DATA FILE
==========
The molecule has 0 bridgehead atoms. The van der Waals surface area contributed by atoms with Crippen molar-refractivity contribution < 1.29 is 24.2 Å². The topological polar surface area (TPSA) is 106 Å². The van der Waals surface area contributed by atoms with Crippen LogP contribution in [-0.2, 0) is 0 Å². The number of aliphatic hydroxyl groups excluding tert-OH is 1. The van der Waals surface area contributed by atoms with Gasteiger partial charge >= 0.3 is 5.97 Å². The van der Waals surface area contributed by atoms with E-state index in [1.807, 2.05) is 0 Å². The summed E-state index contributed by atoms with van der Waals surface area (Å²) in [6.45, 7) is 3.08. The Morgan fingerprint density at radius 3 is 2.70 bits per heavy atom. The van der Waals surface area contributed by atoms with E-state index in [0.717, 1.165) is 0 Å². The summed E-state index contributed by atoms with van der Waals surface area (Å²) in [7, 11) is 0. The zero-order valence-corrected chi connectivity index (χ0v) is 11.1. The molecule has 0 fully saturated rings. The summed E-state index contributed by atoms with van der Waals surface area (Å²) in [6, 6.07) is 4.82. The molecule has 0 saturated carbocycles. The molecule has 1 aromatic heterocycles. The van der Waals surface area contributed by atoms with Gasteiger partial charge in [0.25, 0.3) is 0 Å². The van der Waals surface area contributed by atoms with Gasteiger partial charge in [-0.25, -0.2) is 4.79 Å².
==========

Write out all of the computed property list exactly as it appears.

The molecule has 0 bridgehead atoms. The van der Waals surface area contributed by atoms with Crippen molar-refractivity contribution < 1.29 is 24.2 Å². The topological polar surface area (TPSA) is 106 Å². The van der Waals surface area contributed by atoms with Crippen LogP contribution in [-0.2, 0) is 0 Å². The number of aliphatic hydroxyl groups excluding tert-OH is 1. The van der Waals surface area contributed by atoms with Gasteiger partial charge >= 0.3 is 5.97 Å². The van der Waals surface area contributed by atoms with E-state index in [1.807, 2.05) is 0 Å². The summed E-state index contributed by atoms with van der Waals surface area (Å²) in [6.45, 7) is 3.08. The Morgan fingerprint density at radius 3 is 2.70 bits per heavy atom. The van der Waals surface area contributed by atoms with E-state index in [0.717, 1.165) is 0 Å². The summed E-state index contributed by atoms with van der Waals surface area (Å²) in [7, 11) is 0. The zero-order valence-corrected chi connectivity index (χ0v) is 11.1. The molecule has 0 fully saturated rings. The summed E-state index contributed by atoms with van der Waals surface area (Å²) in [6, 6.07) is 4.82. The molecule has 0 saturated carbocycles. The molecule has 1 aromatic heterocycles. The van der Waals surface area contributed by atoms with Gasteiger partial charge in [0.25, 0.3) is 0 Å². The van der Waals surface area contributed by atoms with Gasteiger partial charge in [-0.25, -0.2) is 4.79 Å².